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Scientists Find Evidence of 'Diving' Tectonic Plates on Europa
Scientists have found evidence of plate tectonics on Jupiter's moon Europa. This conceptual illustration of the subduction process (where one plate is forced under another) shows how a cold, brittle, outer portion of Europa's
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JPL to Host 'NASA Social' Highlighting Comets 10 September 2014, 18.53 Space
JPL to Host 'NASA Social' Highlighting Comets
Artist's concept of comet C/2013 A1 Siding Spring. On Oct. 19, the comet will have a very close pass at Mars, just 82,000 miles (132,000 kilometers) from the planet. Image credit: NASA/JPL › Larger image
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NASA Research Aids Response to California Napa Quake
NASA?s Jet Propulsion Laboratory, Pasadena, California, has been monitoring active earthquake faults in California with a number of remote sensing and ground-based techniques. Image credit: NASA/JPL-Caltech/ASI/Google Earth
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NASA Telecon to Discuss Mars Curiosity Science Plans
This artist concept features NASA's Mars Science Laboratory Curiosity rover, a mobile robot for investigating Mars' past or present ability to sustain microbial life. Image credit: NASA/JPL-Caltech › Full image and
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Spitzer's SPLASH Project Dives Deep for Galaxies 10 September 2014, 18.53 Space
Spitzer's SPLASH Project Dives Deep for Galaxies
Scientists "fish" for galaxies in this playful, digitally altered photo. The researchers are part of a program called SPLASH, which is using NASA's Spitzer Space Telescope to dive deep into the cosmic sea and find some of the
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NASA Launches New Era of Earth Science from Space Station
Image Credit: NASA September 08, 2014 The launch of a NASA ocean winds sensor to the International Space Station (ISS) this month inaugurates a new era of Earth observation that will leverage the space station's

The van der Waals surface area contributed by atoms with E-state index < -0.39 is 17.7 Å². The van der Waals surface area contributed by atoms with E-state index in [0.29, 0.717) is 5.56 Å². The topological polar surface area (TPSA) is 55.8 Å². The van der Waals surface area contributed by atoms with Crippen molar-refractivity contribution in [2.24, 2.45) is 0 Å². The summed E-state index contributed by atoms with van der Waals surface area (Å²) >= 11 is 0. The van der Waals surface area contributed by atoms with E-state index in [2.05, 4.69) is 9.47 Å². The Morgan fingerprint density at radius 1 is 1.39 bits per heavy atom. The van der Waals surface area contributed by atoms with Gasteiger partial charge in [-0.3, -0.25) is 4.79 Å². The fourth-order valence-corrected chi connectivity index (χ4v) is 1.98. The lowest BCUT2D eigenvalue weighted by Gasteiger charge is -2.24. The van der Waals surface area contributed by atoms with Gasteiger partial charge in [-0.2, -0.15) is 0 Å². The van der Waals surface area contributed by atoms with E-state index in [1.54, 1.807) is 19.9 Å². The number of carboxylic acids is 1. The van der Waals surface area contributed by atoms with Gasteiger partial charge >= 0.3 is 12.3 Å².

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Hubble Finds Companion Star Hidden for 21 Years in a Supernova's Glare
Get larger image formats For over two decades astronomers have been patiently monitoring the fading glow of a supernova in a nearby galaxy. They've been looking for a suspected companion star that pulled off almost all of
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MAVEN Mars Orbiter Ideally Poised to Uniquely Map Comet Siding Spring Composition – Exclusive Interview with Principal Investigator Bruce Jakosky
Want to stay on top of all the space news? Follow @universetoday on Twitter MAVEN to conduct up close observations of Comet Siding Spring during Oct. 2014MAVEN is NASA’s next Mars Orbiter and will investigate how the
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Weekly Space Hangout – Sept. 5, 2014 – Summer Story Review!
Want to stay on top of all the space news? Follow @universetoday on Twitter Host: Fraser Cain (@fcain) Guests:Morgan Rehnberg (cosmicchatter.org / @cosmic_chatter)Brian Koberlein (@briankoberlein)Thad Szabo
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Second Possible Proto-Planet Found In System Pretty Close To Earth
by Elizabeth Howell on September 5, 2014 Want to stay on top of all the space news? Follow @universetoday on Twitter This artist’s conception shows a newly formed star surrounded by a swirling protoplanetary disk of
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Space Station’s Robonaut 2 Is Getting More Astronaut-Like By The Day
by Elizabeth Howell on September 5, 2014 Want to stay on top of all the space news? Follow @universetoday on Twitter NASA’s large space station robot now has legs and a plan to (eventually) head outside to do
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New Mosaic Reveals Jets Blasting from Rosetta’s Comet
Want to stay on top of all the space news? Follow @universetoday on Twitter Two jets of gas and dust blast from Comet 67P/C-G in this reassembled and enhanced mosaic made from four photos taken by Rosetta’s navigation
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What Comets, Parking Lots and Charcoal Have in Common
Want to stay on top of all the space news? Follow @universetoday on Twitter In this delightful portrayal of Comet 67P/Churyumov-Gerasimenko, we see the 2.5-mile-wide object close to true color with downtown Los Angeles,
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"A Strange New Theory of How Space-Time is Emerging" (Weekend Feature)
"What Mark has done is put his finger on a key ingredient of how space-time is emerging: entanglement," says Gary Horowitz, who studies quantum gravity at the University of California Santa Barbara. Horowitz says